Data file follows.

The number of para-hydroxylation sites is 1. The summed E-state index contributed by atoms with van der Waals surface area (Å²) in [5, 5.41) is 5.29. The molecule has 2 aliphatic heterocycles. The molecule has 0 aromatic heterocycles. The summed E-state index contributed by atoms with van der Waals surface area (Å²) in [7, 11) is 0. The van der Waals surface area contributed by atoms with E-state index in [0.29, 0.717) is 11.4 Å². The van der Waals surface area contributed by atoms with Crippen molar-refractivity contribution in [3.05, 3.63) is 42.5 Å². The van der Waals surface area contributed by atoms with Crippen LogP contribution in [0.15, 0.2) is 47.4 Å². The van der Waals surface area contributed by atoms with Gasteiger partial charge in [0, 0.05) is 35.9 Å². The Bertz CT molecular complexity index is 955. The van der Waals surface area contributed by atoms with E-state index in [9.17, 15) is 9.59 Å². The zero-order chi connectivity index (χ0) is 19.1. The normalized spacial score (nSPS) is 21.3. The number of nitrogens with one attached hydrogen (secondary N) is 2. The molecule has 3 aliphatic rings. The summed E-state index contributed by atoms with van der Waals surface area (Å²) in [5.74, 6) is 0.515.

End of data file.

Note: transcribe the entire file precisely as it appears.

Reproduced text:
The number of para-hydroxylation sites is 1. The summed E-state index contributed by atoms with van der Waals surface area (Å²) in [5, 5.41) is 5.29. The molecule has 2 aliphatic heterocycles. The molecule has 0 aromatic heterocycles. The summed E-state index contributed by atoms with van der Waals surface area (Å²) in [7, 11) is 0. The van der Waals surface area contributed by atoms with E-state index in [0.29, 0.717) is 11.4 Å². The van der Waals surface area contributed by atoms with Crippen molar-refractivity contribution in [3.05, 3.63) is 42.5 Å². The van der Waals surface area contributed by atoms with Crippen LogP contribution in [0.15, 0.2) is 47.4 Å². The van der Waals surface area contributed by atoms with Gasteiger partial charge in [0, 0.05) is 35.9 Å². The Bertz CT molecular complexity index is 955. The van der Waals surface area contributed by atoms with E-state index in [9.17, 15) is 9.59 Å². The zero-order chi connectivity index (χ0) is 19.1. The normalized spacial score (nSPS) is 21.3. The number of nitrogens with one attached hydrogen (secondary N) is 2. The molecule has 3 aliphatic rings. The summed E-state index contributed by atoms with van der Waals surface area (Å²) in [5.74, 6) is 0.515.